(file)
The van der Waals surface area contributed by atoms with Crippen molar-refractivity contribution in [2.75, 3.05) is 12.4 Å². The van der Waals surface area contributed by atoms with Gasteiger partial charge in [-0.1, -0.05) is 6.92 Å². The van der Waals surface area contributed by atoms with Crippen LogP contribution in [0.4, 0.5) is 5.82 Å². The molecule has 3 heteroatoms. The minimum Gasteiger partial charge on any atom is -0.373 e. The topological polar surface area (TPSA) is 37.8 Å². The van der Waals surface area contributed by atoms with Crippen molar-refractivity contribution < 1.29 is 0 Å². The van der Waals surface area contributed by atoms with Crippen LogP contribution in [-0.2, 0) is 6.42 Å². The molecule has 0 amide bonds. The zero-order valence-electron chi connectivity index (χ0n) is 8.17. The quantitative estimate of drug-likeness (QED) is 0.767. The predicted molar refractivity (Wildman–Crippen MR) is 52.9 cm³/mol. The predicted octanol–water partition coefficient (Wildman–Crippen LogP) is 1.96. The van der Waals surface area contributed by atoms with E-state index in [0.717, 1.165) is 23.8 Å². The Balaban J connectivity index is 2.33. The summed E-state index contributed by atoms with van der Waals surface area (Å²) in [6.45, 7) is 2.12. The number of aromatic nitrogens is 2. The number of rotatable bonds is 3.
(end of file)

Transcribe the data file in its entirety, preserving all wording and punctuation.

The van der Waals surface area contributed by atoms with Crippen molar-refractivity contribution in [2.75, 3.05) is 12.4 Å². The van der Waals surface area contributed by atoms with Gasteiger partial charge in [-0.1, -0.05) is 6.92 Å². The van der Waals surface area contributed by atoms with Crippen LogP contribution in [0.4, 0.5) is 5.82 Å². The molecule has 3 heteroatoms. The minimum Gasteiger partial charge on any atom is -0.373 e. The topological polar surface area (TPSA) is 37.8 Å². The van der Waals surface area contributed by atoms with Crippen molar-refractivity contribution < 1.29 is 0 Å². The van der Waals surface area contributed by atoms with Crippen LogP contribution in [-0.2, 0) is 6.42 Å². The molecule has 0 amide bonds. The zero-order valence-electron chi connectivity index (χ0n) is 8.17. The quantitative estimate of drug-likeness (QED) is 0.767. The predicted molar refractivity (Wildman–Crippen MR) is 52.9 cm³/mol. The predicted octanol–water partition coefficient (Wildman–Crippen LogP) is 1.96. The van der Waals surface area contributed by atoms with E-state index in [0.717, 1.165) is 23.8 Å². The Balaban J connectivity index is 2.33. The summed E-state index contributed by atoms with van der Waals surface area (Å²) in [6.45, 7) is 2.12. The number of aromatic nitrogens is 2. The number of rotatable bonds is 3.